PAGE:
How to Solve the Problem of Fungal Infection on Skin?

HK Vitals

Medically Reviewed By Dr. Aarti Nehra

Fungi are ubiquitous organisms, existing everywhere from soil and air to inside the body. They can also inhabit surfaces, plants and the skin. Generally, these microscopic organisms don’t pose a threat to the skin unless their growth accelerates or they penetrate the skin through a cut or lesion. Fungi tend to flourish in warm, moist environments with limited airflow, making sweaty or damp areas susceptible to fungal skin infections. These infections typically manifest as a scaly rash or discoloured, often itchy skin. Here is everything you need to know about treating a fungal infection of skin.

Fungal Skin Infections: Types and Treatment

There are many different types of fungal skin infections and each has its own treatment method. 

Yeast infection

A yeast known as Candida naturally resides on the skin and within the human body. If it proliferates excessively, it can lead to an infection, including on the skin. Common symptoms of a skin yeast infection may include:


  • Itching
  • Stinging
  • A reddish or discoloured rash
  • Pimple-like bumps around the rash
  • Burning sensation


Maintaining clean and dry skin is crucial in managing this fungal disease. While some infections may resolve on their own, there are both prescription and over-the-counter (OTC) antifungal medications available. These medications work by either directly eliminating fungi or inhibiting their growth and spread. Additionally, to alleviate itching, one can also utilise a corticosteroid cream like hydrocortisone.


Ringworm is a common fungal infection on skin. While highly contagious, it’s generally not serious. The primary indicator of ringworm is a rash with a ring-shaped appearance and slightly raised edges. Typically, the skin within these circular rashes appears healthy. The rash can spread and often causes itching. When ringworm is confined to a few areas, it can usually be managed with a topical antifungal medication. However, for deeper or more extensive infections, doctors often suggest oral antifungals.

Jock Itch

Jock itch occurs in the region near your groin and thighs, predominantly affecting men and adolescent boys. The primary symptom is an itchy, red and sometimes painful rash that usually initiates in the groin or around the upper inner thighs. The rash may exacerbate after exercise or other physical activities and can extend to the buttocks and abdomen. Treatment typically starts with over-the-counter or prescription creams. Additionally, applying a cool compress can aid in soothing the skin. If topical treatments prove ineffective, a doctor may prescribe oral antifungals.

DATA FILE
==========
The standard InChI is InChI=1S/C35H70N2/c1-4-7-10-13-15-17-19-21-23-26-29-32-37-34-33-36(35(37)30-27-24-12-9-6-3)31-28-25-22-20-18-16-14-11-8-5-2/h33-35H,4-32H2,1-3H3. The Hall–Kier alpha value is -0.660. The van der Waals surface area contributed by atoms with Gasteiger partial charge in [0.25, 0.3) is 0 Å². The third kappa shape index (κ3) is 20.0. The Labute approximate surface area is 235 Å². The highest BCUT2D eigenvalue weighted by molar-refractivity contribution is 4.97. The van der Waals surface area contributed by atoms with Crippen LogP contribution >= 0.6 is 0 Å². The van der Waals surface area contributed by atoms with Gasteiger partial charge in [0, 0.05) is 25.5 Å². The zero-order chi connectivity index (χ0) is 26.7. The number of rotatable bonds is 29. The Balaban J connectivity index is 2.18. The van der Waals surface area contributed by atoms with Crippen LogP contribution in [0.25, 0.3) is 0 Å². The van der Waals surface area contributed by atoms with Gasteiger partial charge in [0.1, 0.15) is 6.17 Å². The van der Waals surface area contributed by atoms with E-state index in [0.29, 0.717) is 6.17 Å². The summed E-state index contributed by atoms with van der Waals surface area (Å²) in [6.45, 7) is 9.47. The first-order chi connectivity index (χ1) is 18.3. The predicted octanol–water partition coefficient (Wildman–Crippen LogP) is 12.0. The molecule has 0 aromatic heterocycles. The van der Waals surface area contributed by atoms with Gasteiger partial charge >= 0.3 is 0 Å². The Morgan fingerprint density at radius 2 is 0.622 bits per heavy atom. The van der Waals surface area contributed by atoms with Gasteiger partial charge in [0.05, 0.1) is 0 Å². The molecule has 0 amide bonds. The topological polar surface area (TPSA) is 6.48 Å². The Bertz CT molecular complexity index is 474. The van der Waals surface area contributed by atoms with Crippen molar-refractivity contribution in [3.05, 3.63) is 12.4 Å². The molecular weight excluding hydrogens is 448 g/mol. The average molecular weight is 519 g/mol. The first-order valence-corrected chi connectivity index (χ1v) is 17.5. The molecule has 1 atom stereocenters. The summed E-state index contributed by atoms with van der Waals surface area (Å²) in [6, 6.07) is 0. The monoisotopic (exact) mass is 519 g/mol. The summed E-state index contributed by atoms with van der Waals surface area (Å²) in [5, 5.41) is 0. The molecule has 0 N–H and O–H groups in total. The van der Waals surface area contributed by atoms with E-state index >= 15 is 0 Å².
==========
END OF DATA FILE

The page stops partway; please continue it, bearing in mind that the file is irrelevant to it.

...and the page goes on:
Athlete’s Foot

Athlete’s foot affects the skin on your feet, often manifesting between your toes and sometimes on the soles. Typical symptoms include:


  • Itching or a stinging, burning sensation between your toes or on the soles
  • Peeling skin
  • Red, dry, scaly or flaky skin
  • Cracked or blistered skin
  • Thickened soles
  • Deep blisters on the soles, in rare cases


In the case of Athlete’s Foot, you can treat fungal infection with various over-the-counter topical products. If over-the-counter products fail to alleviate the infection within around two weeks, a doctor may prescribe prescription-strength topical sulconazole (Exelderm) or clotrimazole. Oral antifungals are usually prescribed when the infection is recurrent, causes blisters, or involves the tops of the feet, heels or soles.

Tinea versicolor

In tinea versicolor, small oval discoloured patches form on the skin, also known as pityriasis versicolor. This condition is caused by an overgrowth of a fungus called Malassezia. The discoloured patches mostly appear on the chest, back and upper arms, but can also affect the scalp. They may appear lighter or darker than the surrounding skin and can range in colour from red, tan, pink to brown. In individuals with darker skin, the patches may appear white. These patches can be flaky, itchy or scaly.


In such cases, the standard cure for fungal infection on skin involves topical products such as creams, lotions, soaps and shampoos. Ingredients to look out for include ketoconazole, pyrithione zinc and selenium sulphide. If tinea versicolor recurs after treatment, a doctor may recommend using a medicated cleanser once or twice a month. Oral medication is rarely necessary. However, a doctor may prescribe a short course of oral antifungals if tinea versicolor recurs frequently, is resistant to treatment, widespread, severe or results in thick scales.


Most fungal skin infections can be managed with over-the-counter or prescription creams. For severe infections, additional methods may be necessary. Taking preventive measures can significantly reduce the risk of fungal skin infections. It’s advisable to consult a doctor at the first sign of infection to prevent potential serious complications. With direct assistance from a doctor, the majority of cases of fungal skin infections can be effectively treated.

HK Vitals


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